Blocked Tear Duct (Tearing) Blocked Tear Duct (Tearing) |
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Blocked Tear Duct (Tearing)

Blocked Tear Duct (Tearing) in Adults

Eye Drainage System

Constant production of tears keeps our eyes moist, lubricated and healthy.

Our tears are produced by glands around the eye and are washed across the eye towards the nose through puncta, which are the 2 small openings located at the inside corner of the upper and lower eyelids near the nose. The tears then move through a passage called the canaliculus and into the lacrimal sac. From the sac, the tears then drop down the tear duct, called the nasolacrimal duct and drain into the back of the nose and throat.
 

Blocked Tear Duct in Adults


Symptoms

The most common and usual symptom of a blocked tear duct is increased tearing. Tears will drain and flow onto the face and down the cheeks.

 

Causes of Excessive Tearing

There are many reasons for excessive tearing including dry eyes, allergy, eye infection, eyestrain, foreign body, blocked tear duct, glaucoma etc.

In adults, a blocked tear duct can be caused by an infection, ageing, an injury to or around the eye, abnormal tissue or structure in nose, complications of surgery on or around nose, or a tumour.

A thorough eye examination by an ophthalmologist is necessary to determine the cause.

 

Treatment

Treatment of the excessive tearing depends on its cause. Once the cause is determined, treatment may include one or more of the following:

  • Surgical opening of the blocked drainage system or surgery to repair an injured drainage system
  • Dacryocystorhinostomy (DCR): surgery to add a new opening from the lacrimal sac into the nose
  • Medications to treat eye infection or allergy
  • Lubricating eyedrops or ointment to treat dry eyes
  • Removal of foreign body

 

Blocked Tear Duct (Tearing) in Children or Infants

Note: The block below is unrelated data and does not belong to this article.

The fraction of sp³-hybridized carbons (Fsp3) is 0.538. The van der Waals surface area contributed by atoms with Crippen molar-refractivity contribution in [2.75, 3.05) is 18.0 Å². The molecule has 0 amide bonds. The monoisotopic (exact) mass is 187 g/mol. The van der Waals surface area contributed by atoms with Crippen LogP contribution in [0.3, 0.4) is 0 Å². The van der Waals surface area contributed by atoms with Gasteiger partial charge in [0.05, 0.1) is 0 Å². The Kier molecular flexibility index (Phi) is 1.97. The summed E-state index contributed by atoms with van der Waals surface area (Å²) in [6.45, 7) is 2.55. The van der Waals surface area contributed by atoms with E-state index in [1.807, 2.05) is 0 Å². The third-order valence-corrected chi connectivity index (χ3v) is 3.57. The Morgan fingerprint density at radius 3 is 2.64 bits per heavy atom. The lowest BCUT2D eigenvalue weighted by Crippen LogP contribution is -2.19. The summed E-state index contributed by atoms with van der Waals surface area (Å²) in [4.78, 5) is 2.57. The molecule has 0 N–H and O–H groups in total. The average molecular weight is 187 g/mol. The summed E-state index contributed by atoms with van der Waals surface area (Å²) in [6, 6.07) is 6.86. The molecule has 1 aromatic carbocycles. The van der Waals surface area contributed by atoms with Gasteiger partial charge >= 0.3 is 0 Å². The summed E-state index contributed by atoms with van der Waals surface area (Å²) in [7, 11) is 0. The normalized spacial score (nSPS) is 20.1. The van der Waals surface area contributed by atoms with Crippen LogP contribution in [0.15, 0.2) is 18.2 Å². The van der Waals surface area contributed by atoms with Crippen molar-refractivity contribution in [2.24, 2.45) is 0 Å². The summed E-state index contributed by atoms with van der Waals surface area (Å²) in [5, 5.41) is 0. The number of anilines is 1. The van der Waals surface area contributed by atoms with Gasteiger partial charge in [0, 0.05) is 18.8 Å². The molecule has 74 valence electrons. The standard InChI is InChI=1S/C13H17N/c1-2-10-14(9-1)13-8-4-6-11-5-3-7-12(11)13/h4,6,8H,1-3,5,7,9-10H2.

Overflow eye tearing is a common condition in infants. Approximately one-third of all newborns have excessive tears and mucus. Fortunately, more than 90% of cases resolve by age of 1 year with little or no treatment.

 

Causes of Tearing

Overflow tearing in newborns occurs when a membrane in the nose fails to open before birth, blocking part of the drainage system. As a result, the tears do not drain properly and they can collect inside the tear drainage system and spill over the eyelid onto the cheek. They can lead to an eye infection.

They are also other causes of tearing such as allergies, environmental irritants, wind, smoke, incomplete development of tear drainage system or congenital glaucoma.

A thorough eye examination by an ophthalmologist is necessary to determine the cause.
 

Blocked Tear Duct in Children


Treatment

Fortunately, most cases of blocked tear ducts go away on their own by age of 1.

An ophthalmologist may recommend digital massage by applying pressure over the lacrimal sac, cleaning the eyelids with warm water or antibiotics to treat any infection if necessary.
 

The aim of digital massage is to apply pressure on the lacrimal sac to pop open the membrane at the bottom of the tear duct in order to improve the drainage.
 

If tearing persists after 1 year old, it may be necessary to open the obstruction surgically by a probe through the tear duct, a procedure known as syringing & probing.